1981 Shire of Eltham take over management of old Police Residence in Eltham. It remains unoccupied for a period of time whilst its future is discussed in Council.

1981-1985 Used for community job creation scheme

The former Police Residence under renovation prior to occupation by the Shire of Eltham Parks and Environment department, 1985

1985 Shire of Eltham Parks and Environment occupy the residence. Council improve the driveway but later add a second rear access from Brougham Street due to the dangerous nature of the Main Road entrance. Also add a rear toilet facility between the Police Residence and former Police Station, which was doubling up as a lunch room. Council also commence discussions to re-establish a replica Police Station.

The original Eltham Police Station was demolished c.Nov. 1986.

c.1986 November.  Former Police Station demolished; believed to have been suffering termite damage.

The former Police Residence when occupied by the Shire of Eltham Parks and Environment, 1988

c.1989 After some years of discussion a replica Police Station is built, based on photographs, to act as a lunch room and meeting room for Parks and Environment staff and volunteers doing community service.

1996 Eltham District Historical Society in discussions with Nillumbik Shire Council commisioners throughout the year regarding a home for the Society. A proposal put forward by the Society in October to occupy the former Police Residence.

1997 March.  Eltham District Historical Society gains access to former Police Residence.

 

Former Police Residence, 728 Main Road, Eltham, c. April 1998.

1998 July 12th.  Eltham District Historical Society Inc moves into its Local History Centre, 728 Main Road Eltham (the former Police Residnce built in 1860).

Eltham Local History Centre; the former Eltham Courthouse, Police Residence and replica Police Station, December 2000.

2018 July. Eltham District Historical Society gains access to the replica Police Station for use as part of regular heritage tours for schools and community based groups.

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At the Movies

At the Movies by Maureen Jones was first published in our November 2014 newsletter.

Our Society has very little on movie theatres in Eltham and we are looking for members and friends to help us out with this.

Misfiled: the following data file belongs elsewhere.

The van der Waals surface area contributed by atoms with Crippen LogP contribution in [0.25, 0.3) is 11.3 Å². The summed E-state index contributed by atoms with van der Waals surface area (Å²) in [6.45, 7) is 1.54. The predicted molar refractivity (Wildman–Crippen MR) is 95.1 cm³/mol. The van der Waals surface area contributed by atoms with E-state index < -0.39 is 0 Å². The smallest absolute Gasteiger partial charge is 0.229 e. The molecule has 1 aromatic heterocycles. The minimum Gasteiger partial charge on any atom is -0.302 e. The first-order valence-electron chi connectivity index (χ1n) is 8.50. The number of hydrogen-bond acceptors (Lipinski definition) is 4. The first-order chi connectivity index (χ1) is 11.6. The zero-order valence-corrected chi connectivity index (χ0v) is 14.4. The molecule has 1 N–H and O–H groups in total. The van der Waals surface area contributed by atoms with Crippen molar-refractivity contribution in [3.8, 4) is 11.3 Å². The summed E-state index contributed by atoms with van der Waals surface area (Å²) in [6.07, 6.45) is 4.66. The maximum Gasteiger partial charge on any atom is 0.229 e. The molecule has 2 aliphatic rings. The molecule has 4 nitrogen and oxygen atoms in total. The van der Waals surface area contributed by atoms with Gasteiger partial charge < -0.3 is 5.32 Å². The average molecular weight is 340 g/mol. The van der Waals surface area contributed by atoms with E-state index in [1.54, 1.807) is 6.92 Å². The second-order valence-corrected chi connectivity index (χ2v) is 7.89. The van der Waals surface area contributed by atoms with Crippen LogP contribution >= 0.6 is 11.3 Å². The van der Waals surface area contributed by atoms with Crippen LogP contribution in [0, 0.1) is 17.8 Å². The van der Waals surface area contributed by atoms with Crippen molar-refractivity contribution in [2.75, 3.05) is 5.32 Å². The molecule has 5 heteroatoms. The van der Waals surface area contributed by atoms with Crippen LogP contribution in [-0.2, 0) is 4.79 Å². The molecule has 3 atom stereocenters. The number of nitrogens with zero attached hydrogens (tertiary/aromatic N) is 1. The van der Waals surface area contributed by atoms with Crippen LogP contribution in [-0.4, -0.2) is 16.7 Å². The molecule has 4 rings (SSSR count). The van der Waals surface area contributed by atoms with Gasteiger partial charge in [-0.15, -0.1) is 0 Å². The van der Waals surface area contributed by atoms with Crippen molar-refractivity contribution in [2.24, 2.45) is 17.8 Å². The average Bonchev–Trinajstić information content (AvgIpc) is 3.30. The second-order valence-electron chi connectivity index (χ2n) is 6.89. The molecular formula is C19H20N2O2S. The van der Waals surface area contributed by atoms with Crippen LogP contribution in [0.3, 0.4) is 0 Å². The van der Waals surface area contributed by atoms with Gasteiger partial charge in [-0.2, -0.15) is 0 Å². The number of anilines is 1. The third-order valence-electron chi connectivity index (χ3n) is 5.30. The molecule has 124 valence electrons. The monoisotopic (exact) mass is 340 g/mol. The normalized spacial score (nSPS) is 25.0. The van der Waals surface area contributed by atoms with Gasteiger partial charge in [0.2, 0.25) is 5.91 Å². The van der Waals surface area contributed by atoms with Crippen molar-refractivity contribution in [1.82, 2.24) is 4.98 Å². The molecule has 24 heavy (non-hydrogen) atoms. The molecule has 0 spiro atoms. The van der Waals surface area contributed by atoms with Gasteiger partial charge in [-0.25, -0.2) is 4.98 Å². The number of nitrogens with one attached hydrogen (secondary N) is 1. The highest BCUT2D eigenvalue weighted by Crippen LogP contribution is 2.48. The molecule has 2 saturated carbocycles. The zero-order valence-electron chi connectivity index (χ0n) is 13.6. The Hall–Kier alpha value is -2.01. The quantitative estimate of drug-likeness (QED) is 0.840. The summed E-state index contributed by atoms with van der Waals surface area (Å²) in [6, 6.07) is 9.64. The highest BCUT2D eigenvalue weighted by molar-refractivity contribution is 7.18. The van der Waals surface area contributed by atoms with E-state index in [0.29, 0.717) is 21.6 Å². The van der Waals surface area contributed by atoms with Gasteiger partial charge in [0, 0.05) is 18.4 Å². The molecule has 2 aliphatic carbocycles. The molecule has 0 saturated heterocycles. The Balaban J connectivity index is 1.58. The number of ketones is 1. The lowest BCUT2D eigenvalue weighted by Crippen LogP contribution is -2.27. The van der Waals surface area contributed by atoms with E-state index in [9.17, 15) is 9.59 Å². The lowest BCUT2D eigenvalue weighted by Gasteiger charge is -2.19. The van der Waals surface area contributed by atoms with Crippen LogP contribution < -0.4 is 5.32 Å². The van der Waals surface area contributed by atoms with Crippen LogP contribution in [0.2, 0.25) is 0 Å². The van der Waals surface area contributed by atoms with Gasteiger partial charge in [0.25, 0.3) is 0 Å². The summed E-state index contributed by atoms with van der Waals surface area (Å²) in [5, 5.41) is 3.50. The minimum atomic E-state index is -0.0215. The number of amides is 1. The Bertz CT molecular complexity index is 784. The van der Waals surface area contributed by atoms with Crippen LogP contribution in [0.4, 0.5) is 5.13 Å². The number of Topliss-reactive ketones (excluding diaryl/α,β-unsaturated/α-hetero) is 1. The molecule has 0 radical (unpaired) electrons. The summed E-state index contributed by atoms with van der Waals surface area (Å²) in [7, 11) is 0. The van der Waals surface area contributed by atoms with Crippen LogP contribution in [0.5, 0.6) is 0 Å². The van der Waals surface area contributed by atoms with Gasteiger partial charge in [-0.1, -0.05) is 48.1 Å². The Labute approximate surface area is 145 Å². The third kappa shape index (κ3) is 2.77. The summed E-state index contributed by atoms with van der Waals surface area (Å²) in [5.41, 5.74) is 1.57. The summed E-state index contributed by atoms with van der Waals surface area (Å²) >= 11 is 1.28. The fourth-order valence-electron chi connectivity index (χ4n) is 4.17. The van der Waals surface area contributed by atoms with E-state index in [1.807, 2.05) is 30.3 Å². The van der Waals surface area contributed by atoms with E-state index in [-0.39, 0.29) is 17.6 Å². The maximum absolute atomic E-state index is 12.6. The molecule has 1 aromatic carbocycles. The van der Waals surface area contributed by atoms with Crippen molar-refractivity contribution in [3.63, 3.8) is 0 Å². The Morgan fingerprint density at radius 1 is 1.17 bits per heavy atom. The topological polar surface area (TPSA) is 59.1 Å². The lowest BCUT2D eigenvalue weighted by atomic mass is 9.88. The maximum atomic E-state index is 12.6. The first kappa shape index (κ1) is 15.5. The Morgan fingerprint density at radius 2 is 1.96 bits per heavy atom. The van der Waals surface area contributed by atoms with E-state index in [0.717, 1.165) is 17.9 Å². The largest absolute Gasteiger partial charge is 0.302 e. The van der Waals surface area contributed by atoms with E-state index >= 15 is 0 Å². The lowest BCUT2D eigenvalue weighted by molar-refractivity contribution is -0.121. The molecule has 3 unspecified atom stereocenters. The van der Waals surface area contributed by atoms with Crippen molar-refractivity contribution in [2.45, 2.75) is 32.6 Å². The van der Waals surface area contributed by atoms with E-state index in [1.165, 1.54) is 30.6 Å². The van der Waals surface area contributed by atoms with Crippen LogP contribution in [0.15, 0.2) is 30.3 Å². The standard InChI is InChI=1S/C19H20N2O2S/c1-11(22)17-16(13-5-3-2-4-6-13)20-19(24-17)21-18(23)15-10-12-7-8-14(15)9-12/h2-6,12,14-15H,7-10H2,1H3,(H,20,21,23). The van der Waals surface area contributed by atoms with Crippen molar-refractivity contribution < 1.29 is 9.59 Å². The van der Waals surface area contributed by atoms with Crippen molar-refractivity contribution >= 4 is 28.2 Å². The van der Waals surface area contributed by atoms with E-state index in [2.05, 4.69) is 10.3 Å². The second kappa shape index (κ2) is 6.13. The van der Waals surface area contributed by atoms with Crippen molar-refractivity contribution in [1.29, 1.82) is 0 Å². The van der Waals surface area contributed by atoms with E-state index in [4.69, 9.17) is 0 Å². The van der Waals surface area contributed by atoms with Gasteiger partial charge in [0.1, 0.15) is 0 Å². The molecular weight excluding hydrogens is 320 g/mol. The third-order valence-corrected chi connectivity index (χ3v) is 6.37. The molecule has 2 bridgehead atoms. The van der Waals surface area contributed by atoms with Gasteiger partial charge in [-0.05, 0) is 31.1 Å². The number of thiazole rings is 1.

The Advertiser of 21st March 1930 described a travelling picture company which entertained an audience in the Eltham public hall with two dramas and a comedy. The chief drama “The Freedom of the Press” emphasized to what personal sacrifice proprietors and editors had to undergo to maintain the duty a newspaper owed to its readers and the general public. Sound familiar? The article goes on ‘It is a strange thing that at Eltham most picture shows, although many of them present quite good programmes, are as a rule poorly patronized. Perhaps this is accountable for by the comparative proximity of the city and suburban theatres.’

This was the time when Kooringarama Films, then the only amateur moving picture company in Australia, and which took its name from the residence of Mr. and Mrs. Boake (York Street), were busily engaged in making their second film. Their first film was “Borrowed Plumes.” Mr. E. Lyall, a local resident was the cameraman and many of the principals and actors were known locally.

eltham-town-hall
Eltham Shire Office and Hall cnr Arthur Street and Main Road

The Cinema and Theatre Historical Society of Australia (CATHS) was able to tell us that there were movies in the Plaza from 1943-1965 and they ceased sometime between 1966 and 1968. The Plaza was probably another name for the Shire Hall facilities. Charles Plowman was the theatre licensee 1943 -1957, L. Riley 1961-1964 and E.H. Gibson in 1965. From our own resources we have this photograph of the Hall. From our own members we know that Charlie Plowman lived in Lavender Park Road and for all car buffs he drove a 1937-38 era Crossley motor vehicle. Albie Parsons volunteered as a doorman, Jim Crick was the projectionist with Tom Williams as his assistant.

CATHS have evidence that films were shown in Montmorency at the Public Hall and it was registered for 120 seats. ‘Exhibitors’ were F. Daley (1949-50), H. Murphy (1950-1951), D.W. Griggs (1951- 1954) and W.J. Mogridge 1954-1955 to 1959-1960). The theatre name was shown in Film Weekly as ‘Public Hall’ until 1955-56 then it was called ‘Mechanics’ for three years then reverted to ‘Public Hall’ until 1959-1960. At one time it was called the Morency theatre. It was listed as a country theatre in late 1950s.